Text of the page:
The ubiquitous compact fluorescent bulb, which played a major role in improving the efficiency of electricity use and lowering consumers’ bills in the Northwest, was an emerging technology just 20 years ago. Today the hunt for new technologies must continue if the region is to sustain its nation-leading progress toward an ever more inexpensive, efficient, and low-carbon power supply, according to the Northwest Energy Efficiency Task Force (NEET).
The Northwest Power and Conservation Council and the Bonneville Power Administration convened NEET in 2008 with members representing Northwest utilities, businesses, governments, and citizen groups as a collaborative approach to identify ways to accelerate energy-efficiency programs and projects. NEET meets annually, most recently last month.
Through 2011, the Northwest had acquired about 5,100 average megawatts of energy efficiency over the past three decades -- expressed as power, enough for five Seattles today.
"There is a lot of pride in what the region has accomplished, but also concern about maintaining momentum and the infrastructure of energy-efficiency programs," NEET Facilitator Ken Canon said in a discussion this week with the Northwest Power and Conservation Council.
From the Council’s perspective as the regional electricity planning agency, maintaining the momentum of energy efficiency programs will help ensure efficient, low-cost and reliable electricity with energy efficiency measures that fit best in the regional power system, Chair Rhonda Whiting said.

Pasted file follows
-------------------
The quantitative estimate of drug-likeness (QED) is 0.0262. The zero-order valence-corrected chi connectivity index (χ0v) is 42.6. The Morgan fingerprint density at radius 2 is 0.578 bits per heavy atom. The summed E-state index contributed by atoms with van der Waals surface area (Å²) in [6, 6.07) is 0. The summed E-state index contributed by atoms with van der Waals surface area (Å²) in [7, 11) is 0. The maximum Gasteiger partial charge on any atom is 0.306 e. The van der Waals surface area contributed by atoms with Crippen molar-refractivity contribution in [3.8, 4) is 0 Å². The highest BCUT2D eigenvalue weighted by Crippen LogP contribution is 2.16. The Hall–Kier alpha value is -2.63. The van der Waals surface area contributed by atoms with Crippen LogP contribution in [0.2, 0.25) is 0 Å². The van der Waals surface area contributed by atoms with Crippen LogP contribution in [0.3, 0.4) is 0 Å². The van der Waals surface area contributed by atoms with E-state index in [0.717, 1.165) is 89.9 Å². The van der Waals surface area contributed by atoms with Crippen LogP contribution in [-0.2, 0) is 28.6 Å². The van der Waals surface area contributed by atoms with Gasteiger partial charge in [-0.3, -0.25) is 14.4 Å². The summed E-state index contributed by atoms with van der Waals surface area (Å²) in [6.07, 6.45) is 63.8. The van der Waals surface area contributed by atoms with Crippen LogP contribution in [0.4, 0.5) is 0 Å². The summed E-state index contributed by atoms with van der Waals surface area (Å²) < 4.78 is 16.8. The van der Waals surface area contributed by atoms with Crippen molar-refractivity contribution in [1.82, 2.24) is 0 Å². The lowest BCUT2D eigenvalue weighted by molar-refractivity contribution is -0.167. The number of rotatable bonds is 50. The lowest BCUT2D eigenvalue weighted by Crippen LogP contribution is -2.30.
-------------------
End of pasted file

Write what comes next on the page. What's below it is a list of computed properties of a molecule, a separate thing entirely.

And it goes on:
"The Northwest has been very successful in reducing energy use through retrofits of existing buildings and replacing inefficient equipment," Whiting said. "Continuing the region’s momentum will mean shifting our focus to a broader perspective, such as groups of measures in whole buildings so that opportunities are not lost, while also confirming the savings from new technologies. This will help reduce regional peak energy use to create more flexibility in the existing power system and help respond to variability in power generation."
Testing and proving new technologies is the first step in an important process that leads to new technologies being adapted into utility energy-efficiency programs and ultimately, as with compact fluorescent bulbs, to widespread public acceptance. Like those ubiquitous bulbs, energy-efficient clothes washers and other efficient appliances are now widely available in the Northwest, as they are elsewhere in the country, and research into new products is well under way to identify sources of the next generation of savings. The effort is helped by a program initiated by the Bonneville Power Administration and the Portland-based Northwest Energy Efficiency Alliance three years ago that committed $6.5 million to research into more than 50 emerging technologies in 2012. Just those 50 alone could yield savings of about 3,000 average megawatts over 20 years once they enter the marketplace.
These include higher-performance heat-pump water heaters; a new generation of lighting controls in which every fixture is equipped with a wireless communications port and smart controller; evaporative air coolers that are twice as efficient as current units; new control technologies that reduce consumption up to 30 percent in retrofit applications; low-energy irrigation equipment; and a new generation of ductless heat pumps that produce 90-degree air at outside temperatures of minus 15 degrees, a technology that eventually could replace baseboard heaters, which are notorious for their power consumption.